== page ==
Also, is that writing on the circular piece? Can't really make out what it says.... like a catagorizing number for some museum piece.
 
Mark Kissinger
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Leslie Russell wrote:Here are some better photos. Man, that grommet thing - I didn't see that coming LOL



Couldn't the female threads that are seen on the inside of the knurled knob be what the male threads engage with as the knob is tightened into the tool?

It would be useful to see those threads when the knurled knob is turned all the way in. It certainly looks like a hand-operated tool to me.
 
Ryan M Miller
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Okay, since no-one has figured it out yet, I guess you can use Google if you have to.
 
Gerry Parent
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Ryan M Miller wrote:Okay, since no-one has figured it out yet, I guess you can use Google if you have to.



"Rotating device of a potters wheel" is what I got when I cough, cough (cheated)

If that is what it is, I would like to understand how it works. I have seen those in India where they have a large circular stone that is balanced on a center pivot point and they get it going real fast with a stick.....or a more modern version with a wheel hub, but nothing like this.
 
Ryan M Miller
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Gerry Parent wrote:If that is what it is, I would like to understand how it works. I have seen those in India where they have a large circular stone that is balanced on a center pivot point and they get it going real fast with a stick.....or a more modern version with a wheel hub, but nothing like this.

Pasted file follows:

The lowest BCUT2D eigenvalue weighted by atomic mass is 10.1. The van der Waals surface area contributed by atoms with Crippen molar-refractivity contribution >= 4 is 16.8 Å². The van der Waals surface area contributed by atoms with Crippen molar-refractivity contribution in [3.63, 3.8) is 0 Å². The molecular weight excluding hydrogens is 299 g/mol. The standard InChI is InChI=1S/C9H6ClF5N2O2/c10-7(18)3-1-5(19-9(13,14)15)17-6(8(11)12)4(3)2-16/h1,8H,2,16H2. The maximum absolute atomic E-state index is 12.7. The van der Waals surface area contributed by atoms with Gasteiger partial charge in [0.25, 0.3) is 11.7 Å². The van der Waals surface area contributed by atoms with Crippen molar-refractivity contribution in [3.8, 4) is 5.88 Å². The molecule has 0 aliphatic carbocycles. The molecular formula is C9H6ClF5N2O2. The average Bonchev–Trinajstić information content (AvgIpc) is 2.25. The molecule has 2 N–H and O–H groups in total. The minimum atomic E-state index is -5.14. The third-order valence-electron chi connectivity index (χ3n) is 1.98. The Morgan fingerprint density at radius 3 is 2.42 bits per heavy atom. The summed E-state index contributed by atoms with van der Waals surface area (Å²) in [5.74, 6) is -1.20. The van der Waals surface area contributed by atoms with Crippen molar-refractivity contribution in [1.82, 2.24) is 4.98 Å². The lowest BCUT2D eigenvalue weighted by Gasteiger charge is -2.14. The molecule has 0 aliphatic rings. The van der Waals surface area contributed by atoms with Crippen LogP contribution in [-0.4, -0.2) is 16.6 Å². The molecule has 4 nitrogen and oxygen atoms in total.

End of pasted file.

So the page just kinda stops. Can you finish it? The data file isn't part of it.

I myself don't know how it works. I only posted it here because I remember seeing an image of it in an Archeology class elective in college. No-one in the class could guess the object right. I thought it was a quern when I saw the image. One student in the class thought it was a button or clasp.
 
Pearl Sutton
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Apple for Gerry for good google-fu skills!
I'd like to know how it works too. I didn't know the word quern or that's what I would have called it instead of a grain grinder of some sort :D

Another apple awaits anyone who can tell us how you'd use that for pottery!!

Still wonder what the thing with the forky blade is...

And I'd LOVE to know for sure what the claw thing is for! That one bugs me :)
 
Ryan M Miller
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Apparently, the previous image was some kind of fishing spear. I would expect a sharper point on a fishing instrument though.
 
Mark Kissinger
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Pearl Sutton wrote:Apple for Gerry for good google-fu skills!
I'd like to know how it works too. I didn't know the word quern or that's what I would have called it instead of a grain grinder of some sort :D
Another apple awaits anyone who can tell us how you'd use that for pottery!!  



It looks (to me) to be too small to be a grinding quern I believe it acts like a center-point and a bearing, all made out of stone. One piece is mounted onto the underside of a circular table, and the other rests on a base that sits on the ground. (Just a guess, given the hint that it's a part of a potter's wheel.)

I assume that the "cup" stone piece would be kept centered with some sort of box attached to a base and another box on the underside of the flywheel would hold the "pointy" part. Gravity would keep the whole thing together. I guess that some sort of grease would have been put in the cup part to act as lubrication.

The table performs the same function as a foot-powered flywheel for a potter's wheel.

I don't know how the angled piece fits in. Perhaps it adds weight to keep everything in place?  Or, it could also help to keep the keep the wheel level (to keep the edge of the flywheel from touching the ground when it is not spinning). Alternatively, it could be a brake to stop the wheel?

I remember seeing a foot-powered wheel in a documentary, but I didn't know what the actual bearing looked like.